Copyright and My Smilin' Face
Being a Dr. Dobb's editor finally got me a break. For reasons that don't really matter here, the other night I went to Kinkos to photocopy a page in Dr. Dobb's Journal. But when I went to the counter to explain exactly what I needed, the clerk said "sorry, no can do."
Due to copyright laws, he said, Kinkos couldn't photocopy pages from a magazine without permission from the publisher or editor. "Next," he said, to the person in line behind me.
Not accepting the bum's rush, I flipped to page 6 of the issue in hand, and pointed to my photo. "Is this good enough?" I asked with a smirk. "You have my permission to photocopy this page." He look at the photo, looked at me, he looked at the photo again, and the next thing I knew I was 21 cents lighter, but had the photocopy I wanted in hand.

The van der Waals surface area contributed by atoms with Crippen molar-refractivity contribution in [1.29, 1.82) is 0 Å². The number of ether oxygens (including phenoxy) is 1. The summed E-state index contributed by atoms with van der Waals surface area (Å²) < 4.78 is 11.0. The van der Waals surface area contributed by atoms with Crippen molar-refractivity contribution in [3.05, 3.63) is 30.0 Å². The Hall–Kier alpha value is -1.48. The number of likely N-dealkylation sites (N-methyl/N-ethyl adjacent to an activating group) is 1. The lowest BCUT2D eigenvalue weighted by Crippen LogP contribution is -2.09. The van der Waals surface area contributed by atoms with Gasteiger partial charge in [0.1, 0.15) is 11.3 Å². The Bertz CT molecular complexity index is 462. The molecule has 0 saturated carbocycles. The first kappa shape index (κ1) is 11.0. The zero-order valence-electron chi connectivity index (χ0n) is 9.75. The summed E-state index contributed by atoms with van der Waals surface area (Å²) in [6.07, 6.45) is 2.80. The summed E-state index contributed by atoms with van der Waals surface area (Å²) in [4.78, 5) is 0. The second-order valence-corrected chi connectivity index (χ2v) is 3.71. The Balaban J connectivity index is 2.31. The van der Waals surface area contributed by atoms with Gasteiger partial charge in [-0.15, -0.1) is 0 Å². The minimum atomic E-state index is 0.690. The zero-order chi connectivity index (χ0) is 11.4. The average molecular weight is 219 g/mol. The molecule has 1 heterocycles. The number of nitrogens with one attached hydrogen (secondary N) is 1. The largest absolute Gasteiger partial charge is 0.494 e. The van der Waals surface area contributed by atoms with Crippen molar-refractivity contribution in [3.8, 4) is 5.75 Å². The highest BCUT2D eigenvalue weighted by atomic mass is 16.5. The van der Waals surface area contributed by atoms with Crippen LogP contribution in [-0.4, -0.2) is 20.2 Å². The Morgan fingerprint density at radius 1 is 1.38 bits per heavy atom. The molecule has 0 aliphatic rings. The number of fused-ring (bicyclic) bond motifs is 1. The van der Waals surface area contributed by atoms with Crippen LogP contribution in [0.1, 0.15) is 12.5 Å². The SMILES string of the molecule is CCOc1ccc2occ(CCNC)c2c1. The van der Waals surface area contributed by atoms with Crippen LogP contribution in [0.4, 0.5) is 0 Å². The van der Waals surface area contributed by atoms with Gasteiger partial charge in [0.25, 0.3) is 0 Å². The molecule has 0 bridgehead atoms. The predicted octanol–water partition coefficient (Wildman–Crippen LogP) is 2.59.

In the future, however, my photo in the magazine might not be enough to turn the trick, thanks to the Enforcement of Intellectual Property Rights Act of 2008 (EIPA) which has been approved by the U.S. Senate Judiciary Committee, moving SB 3325 to the full Senate.
If passed into law, EIPA will make sweeping changes to U.S. copyright laws, including making it possible for the U.S. Justice Department to prosecute civil cases of copyright infringement on behalf of content owners. Currently, content owners fight their alleged infringement legal battles in civil court. With EIPA, the government will fight those battles for them. SB 3325 would also increase penalties for counterfeiting, create a federal copyright czar to coordinate IP enforcement, and make it possible for the government to seize of property used to violate copyrights and trademarks. This would mean, for instance, that if your ISP has alleged infringing content on a server that hosts your website, the Feds could seize that server, your legal content be damned.
From now on I'm carrying a copy of Dr. Dobb's Journal every place I go -- and I suggest you do likewise.